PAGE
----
Sonia Dawn Boyce, OBE RA is a British Afro-Caribbean artist, living and working in London. She is a Professor of Black Art and Design at University of the Arts London.
Boyce's research interests explore art as a social practice and the critical and contextual debates that arise from this area of study. With an emphasis on collaborative work, Boyce has been working closely with other artists since 1990, often involving improvisation and spontaneous performative actions on the part of her collaborators. Boyce's work involves a variety of media, such as drawing, print, photography, video, and sound. Her art explores the interstices between sound and memory, the dynamics of space, and incorporating the spectator. To date, Boyce has taught Fine Art studio practice for more than thirty years in several art colleges across the UK. In February 2020 Boyce was selected by the British Council as the first Black female artist to represent Britain at the Venice Biennale 2021.
Boyce works with a range of media including photography, installation and text. She gained prominence as part of the Black British cultural renaissance of the 1980s. Her work also references feminism. Roy Exley (2001) has written: "The effect of her work has been to re-orientate and re-negotiate the position of Black or Afro-Caribbean art within the cultural mainstream."
An early exhibition in which she participated was in 1983 at the Africa Centre, London, entitled Five Black Women. Boyce's early works were large chalk-and-pastel drawings depicting friends, family and childhood experiences. Drawing from her background she often included depictions of wallpaper patterns and bright colours associated with the Caribbean. Through this work the artist examined her position as a black woman in Britain and the historical events in which that experience was rooted.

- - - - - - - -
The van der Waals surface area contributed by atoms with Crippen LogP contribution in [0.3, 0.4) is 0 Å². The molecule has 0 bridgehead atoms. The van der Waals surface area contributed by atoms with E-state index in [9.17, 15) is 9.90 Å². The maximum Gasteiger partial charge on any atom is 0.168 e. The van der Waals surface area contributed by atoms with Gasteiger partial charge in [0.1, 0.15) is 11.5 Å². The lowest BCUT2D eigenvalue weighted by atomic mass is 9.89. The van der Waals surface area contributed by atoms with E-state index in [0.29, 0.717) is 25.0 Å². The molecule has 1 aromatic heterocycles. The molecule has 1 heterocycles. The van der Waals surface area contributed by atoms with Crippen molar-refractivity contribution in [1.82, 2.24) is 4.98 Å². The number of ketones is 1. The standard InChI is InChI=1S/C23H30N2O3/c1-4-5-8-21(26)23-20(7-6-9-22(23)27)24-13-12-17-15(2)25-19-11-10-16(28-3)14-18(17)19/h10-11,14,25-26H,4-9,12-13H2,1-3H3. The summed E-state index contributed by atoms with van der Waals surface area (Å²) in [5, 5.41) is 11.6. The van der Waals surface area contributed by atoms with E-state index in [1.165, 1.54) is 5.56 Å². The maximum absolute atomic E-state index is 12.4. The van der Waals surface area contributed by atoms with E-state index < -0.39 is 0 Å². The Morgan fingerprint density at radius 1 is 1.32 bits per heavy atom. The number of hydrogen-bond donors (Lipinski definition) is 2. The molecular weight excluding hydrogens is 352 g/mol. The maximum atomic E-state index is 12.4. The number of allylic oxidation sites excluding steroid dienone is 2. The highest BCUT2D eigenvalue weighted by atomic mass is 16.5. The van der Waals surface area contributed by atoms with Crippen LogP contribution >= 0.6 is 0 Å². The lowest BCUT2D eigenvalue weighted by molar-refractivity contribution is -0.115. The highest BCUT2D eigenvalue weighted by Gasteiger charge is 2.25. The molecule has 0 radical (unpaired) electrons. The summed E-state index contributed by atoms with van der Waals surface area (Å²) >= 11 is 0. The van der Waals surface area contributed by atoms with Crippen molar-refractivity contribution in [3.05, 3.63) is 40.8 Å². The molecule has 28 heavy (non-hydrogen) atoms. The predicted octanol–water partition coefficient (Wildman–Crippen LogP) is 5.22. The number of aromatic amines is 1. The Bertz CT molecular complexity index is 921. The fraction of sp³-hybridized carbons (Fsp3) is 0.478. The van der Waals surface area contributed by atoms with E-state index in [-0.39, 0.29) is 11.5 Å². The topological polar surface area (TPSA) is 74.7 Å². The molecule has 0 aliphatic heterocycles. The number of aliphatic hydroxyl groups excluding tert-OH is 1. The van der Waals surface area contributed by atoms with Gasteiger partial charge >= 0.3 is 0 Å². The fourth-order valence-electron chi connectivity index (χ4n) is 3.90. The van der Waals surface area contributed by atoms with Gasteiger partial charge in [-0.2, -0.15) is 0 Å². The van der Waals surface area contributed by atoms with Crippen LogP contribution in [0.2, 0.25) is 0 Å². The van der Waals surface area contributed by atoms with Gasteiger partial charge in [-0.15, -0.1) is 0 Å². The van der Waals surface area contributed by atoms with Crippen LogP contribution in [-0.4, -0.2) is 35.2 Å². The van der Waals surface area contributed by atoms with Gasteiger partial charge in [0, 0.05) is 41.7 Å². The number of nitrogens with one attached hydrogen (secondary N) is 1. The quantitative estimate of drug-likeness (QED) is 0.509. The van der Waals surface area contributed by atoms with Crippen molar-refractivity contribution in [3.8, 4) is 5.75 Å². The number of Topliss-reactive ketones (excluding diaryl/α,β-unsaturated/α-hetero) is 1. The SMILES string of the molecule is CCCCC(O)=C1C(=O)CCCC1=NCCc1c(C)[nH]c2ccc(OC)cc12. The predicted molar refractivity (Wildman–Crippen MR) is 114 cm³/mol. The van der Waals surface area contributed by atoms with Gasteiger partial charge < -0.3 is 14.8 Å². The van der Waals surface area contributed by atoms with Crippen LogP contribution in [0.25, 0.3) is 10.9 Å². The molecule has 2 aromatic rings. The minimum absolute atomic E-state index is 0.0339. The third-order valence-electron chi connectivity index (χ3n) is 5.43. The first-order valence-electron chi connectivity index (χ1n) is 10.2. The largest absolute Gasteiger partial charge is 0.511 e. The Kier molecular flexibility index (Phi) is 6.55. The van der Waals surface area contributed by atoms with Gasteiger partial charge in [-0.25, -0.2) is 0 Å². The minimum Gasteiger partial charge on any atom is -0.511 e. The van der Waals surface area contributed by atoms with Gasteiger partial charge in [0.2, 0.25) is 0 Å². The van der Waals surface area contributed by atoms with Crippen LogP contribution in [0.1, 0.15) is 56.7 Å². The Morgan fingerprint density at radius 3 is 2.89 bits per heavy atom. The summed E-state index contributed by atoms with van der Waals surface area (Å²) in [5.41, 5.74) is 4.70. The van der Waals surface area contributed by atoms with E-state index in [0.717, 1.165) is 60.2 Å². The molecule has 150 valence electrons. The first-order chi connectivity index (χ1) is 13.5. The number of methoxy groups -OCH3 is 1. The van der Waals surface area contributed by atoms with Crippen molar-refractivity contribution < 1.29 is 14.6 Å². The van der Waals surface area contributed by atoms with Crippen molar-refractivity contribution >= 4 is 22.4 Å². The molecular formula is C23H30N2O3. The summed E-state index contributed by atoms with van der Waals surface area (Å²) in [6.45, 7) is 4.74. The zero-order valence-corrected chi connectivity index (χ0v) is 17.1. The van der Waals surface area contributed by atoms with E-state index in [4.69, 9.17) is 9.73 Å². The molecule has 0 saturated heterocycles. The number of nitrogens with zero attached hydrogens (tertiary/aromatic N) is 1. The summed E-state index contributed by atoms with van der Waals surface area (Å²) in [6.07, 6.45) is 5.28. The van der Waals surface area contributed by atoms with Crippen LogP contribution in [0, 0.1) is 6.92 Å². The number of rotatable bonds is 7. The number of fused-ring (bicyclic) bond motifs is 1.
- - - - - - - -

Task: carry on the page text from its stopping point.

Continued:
In 1989, she took part in an exhibition called The Other Story which was the first display of British African, Caribbean, and Asian Modernism in a major British gallery.
In her later works Boyce used diverse media including digital photography to produce composite images depicting contemporary black life. Although her focus is seen to have shifted away from specific ethnic experiences, her themes continue to be the experiences of a black woman living in a white society, and how religion, politics and sexual politics made up that experience.
Boyce was awarded an MBE in the Queen's Birthday Honours List 2007, for services to art. On 9 March 2016, Boyce was elected as a member of the Royal Academy.
In 2016, Boyce became a Royal Academician, a society in England created by George III for artists and designers.
In 2018, as part of a retrospective exhibition by Boyce at Manchester Art Gallery, she was invited by the curators of the gallery to make new work in dialogue with the collection's 18th- and 19th-century galleries, for which Boyce invited performance artists to engage with these works in these galleries in, as the artists has said, 'a non-binary way'. As part of one of these events the artists decided to temporarily remove J. W. Waterhouse's painting Hylas and the Nymphs from the gallery wall, prompting a wide discussion of issues of censorship and curatorial decision-making, interpretation and judgement, by gallery audiences and in the media.